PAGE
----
“We're thankful for social media,” said Rene Chaney from the family's current home in New Mexico. Travis Chaney is a Decatur native, and the couple met through his military service. She's a civilian employee with the U.S. Department of Defense.
“We do everything we can to get together, all of us. There's nine of us, and for Thanksgiving we're going to take the camper and go to Florida where our daughter is stationed. Bryon will be back from deployment and he's going to fly to New Mexico and drive with us to Florida.
“We just plan stuff like that to keep everybody close.”
When Travis Chaney is deployed, they make extensive use of social media and the video-chatting service Skype. They’ve even held birthday parties with him attending via video chat.
When he comes home, it's an adjustment, but the regular contact makes it easier.
“He has to get back into our schedule and his work schedule, and he's not been there for the daily routine,” Rene Chaney said. “So it still takes some time to adjust.”
It helps, she said, that military families look out for one another and friends become extended family because they're all going through the same things. The Chaneys have “family” all over the world.
Kelly and Elena Delaney of Decatur have had extensive experience in being separated due to deployments. Kelly Delaney, a St. Teresa High School graduate, is a chief master sergeant in the Air Force and has served since 1981. He doesn't use social media, so the Delaneys stay in touch when he's away through tried-and-true letters, with the occasional video chat.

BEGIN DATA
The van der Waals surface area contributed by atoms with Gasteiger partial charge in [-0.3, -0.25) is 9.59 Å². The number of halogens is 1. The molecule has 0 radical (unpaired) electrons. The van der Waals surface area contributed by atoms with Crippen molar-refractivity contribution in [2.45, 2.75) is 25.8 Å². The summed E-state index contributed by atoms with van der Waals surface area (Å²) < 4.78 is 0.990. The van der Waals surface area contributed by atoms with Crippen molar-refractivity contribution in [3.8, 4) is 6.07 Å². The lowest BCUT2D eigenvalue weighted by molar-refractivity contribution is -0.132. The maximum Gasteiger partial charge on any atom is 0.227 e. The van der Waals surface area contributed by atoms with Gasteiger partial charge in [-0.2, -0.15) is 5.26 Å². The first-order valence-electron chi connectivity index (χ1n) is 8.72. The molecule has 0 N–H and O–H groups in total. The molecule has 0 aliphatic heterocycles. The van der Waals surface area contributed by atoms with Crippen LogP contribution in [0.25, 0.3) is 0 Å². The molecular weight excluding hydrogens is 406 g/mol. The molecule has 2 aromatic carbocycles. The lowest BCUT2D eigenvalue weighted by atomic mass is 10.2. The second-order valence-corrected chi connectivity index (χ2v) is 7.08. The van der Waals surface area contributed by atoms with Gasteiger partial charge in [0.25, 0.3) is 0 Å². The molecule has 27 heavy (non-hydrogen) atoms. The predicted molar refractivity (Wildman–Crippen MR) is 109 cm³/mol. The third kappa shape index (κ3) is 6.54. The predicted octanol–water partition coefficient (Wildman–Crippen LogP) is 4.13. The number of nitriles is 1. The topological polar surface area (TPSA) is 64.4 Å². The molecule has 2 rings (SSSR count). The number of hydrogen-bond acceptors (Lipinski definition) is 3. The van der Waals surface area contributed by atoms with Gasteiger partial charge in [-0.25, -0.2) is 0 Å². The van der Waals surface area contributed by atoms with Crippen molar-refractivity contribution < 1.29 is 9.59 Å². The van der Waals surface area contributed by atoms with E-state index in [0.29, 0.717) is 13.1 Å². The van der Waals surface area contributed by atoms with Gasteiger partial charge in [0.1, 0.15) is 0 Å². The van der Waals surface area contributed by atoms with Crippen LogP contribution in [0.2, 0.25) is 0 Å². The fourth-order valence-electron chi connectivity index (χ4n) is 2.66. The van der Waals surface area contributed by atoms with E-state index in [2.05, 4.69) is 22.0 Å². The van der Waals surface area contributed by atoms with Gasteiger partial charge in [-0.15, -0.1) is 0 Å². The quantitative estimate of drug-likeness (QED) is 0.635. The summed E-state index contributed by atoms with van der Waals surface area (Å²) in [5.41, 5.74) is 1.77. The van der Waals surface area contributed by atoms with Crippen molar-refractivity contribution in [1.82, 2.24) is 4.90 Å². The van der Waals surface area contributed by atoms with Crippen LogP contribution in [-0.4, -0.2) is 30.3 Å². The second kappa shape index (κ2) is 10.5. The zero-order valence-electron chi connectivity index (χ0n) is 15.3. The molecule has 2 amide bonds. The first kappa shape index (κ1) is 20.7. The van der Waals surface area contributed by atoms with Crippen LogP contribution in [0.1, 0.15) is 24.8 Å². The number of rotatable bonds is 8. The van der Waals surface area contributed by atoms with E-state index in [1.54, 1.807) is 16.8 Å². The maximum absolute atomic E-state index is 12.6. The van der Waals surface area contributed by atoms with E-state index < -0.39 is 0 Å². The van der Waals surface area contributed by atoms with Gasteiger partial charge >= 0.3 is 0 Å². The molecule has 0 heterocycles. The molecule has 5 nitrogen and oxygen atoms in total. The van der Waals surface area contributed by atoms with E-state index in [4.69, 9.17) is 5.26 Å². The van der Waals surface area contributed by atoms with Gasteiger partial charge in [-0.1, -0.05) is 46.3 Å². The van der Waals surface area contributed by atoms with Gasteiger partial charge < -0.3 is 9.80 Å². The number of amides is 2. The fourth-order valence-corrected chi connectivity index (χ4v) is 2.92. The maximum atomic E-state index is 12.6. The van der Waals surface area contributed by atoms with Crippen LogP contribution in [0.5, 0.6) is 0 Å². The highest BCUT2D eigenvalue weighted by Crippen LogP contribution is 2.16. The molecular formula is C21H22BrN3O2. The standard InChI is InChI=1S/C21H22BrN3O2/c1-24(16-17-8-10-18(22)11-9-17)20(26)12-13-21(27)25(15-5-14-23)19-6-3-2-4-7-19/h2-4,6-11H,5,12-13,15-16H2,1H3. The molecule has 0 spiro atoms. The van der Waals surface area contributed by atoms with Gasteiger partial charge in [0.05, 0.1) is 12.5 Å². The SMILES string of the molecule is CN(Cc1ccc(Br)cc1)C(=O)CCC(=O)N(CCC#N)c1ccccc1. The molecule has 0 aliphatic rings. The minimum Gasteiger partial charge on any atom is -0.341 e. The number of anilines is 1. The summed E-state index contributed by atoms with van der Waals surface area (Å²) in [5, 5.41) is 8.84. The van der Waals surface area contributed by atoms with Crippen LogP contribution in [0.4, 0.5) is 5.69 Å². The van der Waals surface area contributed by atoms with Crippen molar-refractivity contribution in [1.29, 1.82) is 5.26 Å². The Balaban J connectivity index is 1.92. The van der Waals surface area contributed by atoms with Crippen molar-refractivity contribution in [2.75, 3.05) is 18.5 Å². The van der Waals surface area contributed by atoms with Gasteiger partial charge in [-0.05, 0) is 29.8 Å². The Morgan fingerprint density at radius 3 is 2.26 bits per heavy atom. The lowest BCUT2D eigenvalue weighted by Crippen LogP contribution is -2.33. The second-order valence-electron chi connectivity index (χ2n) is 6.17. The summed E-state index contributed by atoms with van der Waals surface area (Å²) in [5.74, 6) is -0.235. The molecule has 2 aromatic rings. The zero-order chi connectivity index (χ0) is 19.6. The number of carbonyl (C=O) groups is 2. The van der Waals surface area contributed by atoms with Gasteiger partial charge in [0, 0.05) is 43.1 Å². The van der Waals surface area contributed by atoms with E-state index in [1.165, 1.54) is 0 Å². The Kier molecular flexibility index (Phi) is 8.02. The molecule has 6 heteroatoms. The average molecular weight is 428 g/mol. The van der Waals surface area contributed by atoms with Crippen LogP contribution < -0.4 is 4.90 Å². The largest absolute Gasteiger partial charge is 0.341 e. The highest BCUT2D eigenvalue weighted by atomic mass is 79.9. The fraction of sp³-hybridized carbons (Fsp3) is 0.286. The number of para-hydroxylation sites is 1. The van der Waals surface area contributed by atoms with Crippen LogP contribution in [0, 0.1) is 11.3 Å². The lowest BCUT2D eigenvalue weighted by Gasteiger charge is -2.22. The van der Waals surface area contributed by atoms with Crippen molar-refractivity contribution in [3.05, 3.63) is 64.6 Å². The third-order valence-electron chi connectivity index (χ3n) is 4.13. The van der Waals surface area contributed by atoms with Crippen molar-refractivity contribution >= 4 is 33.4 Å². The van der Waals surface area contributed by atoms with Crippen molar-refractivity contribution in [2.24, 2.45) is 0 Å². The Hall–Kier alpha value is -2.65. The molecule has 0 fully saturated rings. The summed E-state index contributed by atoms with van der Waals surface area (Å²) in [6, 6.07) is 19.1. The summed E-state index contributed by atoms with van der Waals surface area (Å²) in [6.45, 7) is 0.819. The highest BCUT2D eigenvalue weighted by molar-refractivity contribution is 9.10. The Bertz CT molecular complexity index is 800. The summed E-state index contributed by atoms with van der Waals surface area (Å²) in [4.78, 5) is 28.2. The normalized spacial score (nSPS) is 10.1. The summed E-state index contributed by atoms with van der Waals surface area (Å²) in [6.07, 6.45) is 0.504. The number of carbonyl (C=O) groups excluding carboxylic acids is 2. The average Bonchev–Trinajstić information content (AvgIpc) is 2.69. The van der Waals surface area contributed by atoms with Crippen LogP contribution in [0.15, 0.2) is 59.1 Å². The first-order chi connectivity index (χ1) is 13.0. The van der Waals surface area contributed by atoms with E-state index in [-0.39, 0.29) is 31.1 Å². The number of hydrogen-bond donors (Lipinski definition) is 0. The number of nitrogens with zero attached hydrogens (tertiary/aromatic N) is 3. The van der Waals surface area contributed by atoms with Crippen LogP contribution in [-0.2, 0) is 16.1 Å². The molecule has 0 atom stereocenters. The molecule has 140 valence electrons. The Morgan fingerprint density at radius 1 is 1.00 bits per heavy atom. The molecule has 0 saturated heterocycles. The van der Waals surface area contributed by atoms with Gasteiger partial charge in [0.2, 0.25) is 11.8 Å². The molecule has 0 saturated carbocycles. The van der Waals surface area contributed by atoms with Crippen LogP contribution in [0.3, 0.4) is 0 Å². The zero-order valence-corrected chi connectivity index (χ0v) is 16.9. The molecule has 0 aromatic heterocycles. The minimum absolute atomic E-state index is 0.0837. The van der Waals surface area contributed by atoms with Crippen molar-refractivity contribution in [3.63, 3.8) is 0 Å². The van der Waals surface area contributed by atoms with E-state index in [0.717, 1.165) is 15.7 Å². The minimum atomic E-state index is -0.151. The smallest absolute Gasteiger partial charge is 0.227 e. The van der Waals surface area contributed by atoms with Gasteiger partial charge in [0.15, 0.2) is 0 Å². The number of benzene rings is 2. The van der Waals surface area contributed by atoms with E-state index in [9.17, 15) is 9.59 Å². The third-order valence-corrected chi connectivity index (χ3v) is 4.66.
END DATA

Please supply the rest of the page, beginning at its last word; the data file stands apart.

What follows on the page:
“Sometimes, if there's business we have to take care of, we email,” Elena Delaney said. “Our extended family will email him and they also send (snail) mail and packages of goodies.”
Because he’s often in another country, the time difference makes scheduling video chats tough, she said. He also works long hours during a deployment.
When their three children were young, FaceTime was the best option to let them communicate with their dad, but now that they're older, they send him texts, photos and email on their own.
“I always send pictures of things that he would find interesting, so he knows what we're up to,” she said. “Ten years ago, I wasn't as handy with sending pictures.”
Drew Snider is halfway through a six-year hitch with the Air Force, and his father, Mark, just returned from a visit with him at Hill Air Force Base outside of Salt Lake City, Utah.
Both of Drew Snider's grandfathers served and so did his uncle, and that had an influence on his decision to join, Mark Snider said.
“Right now, he is thinking he will probably be done (with the Air Force) at the end of the six years,” said Mark Snider, who lives in Shelbyville. “I'm a teacher, his mom is a teacher also, and he's thinking about becoming a teacher himself when he's done, though he really enjoys what he's doing.”
With Drew in the United States and working a regular schedule, visits are more easily accomplished than if he were deployed in another part of the world. With Facebook, calls and texts, father and son stay in regular communication. Technology has made life much easier for military families, Mark Snider said.
“I can't imagine if we could only communicate by letters and could only receive them every so often,” he said. “One of the good things about technology is, it makes it easier to stay in touch.”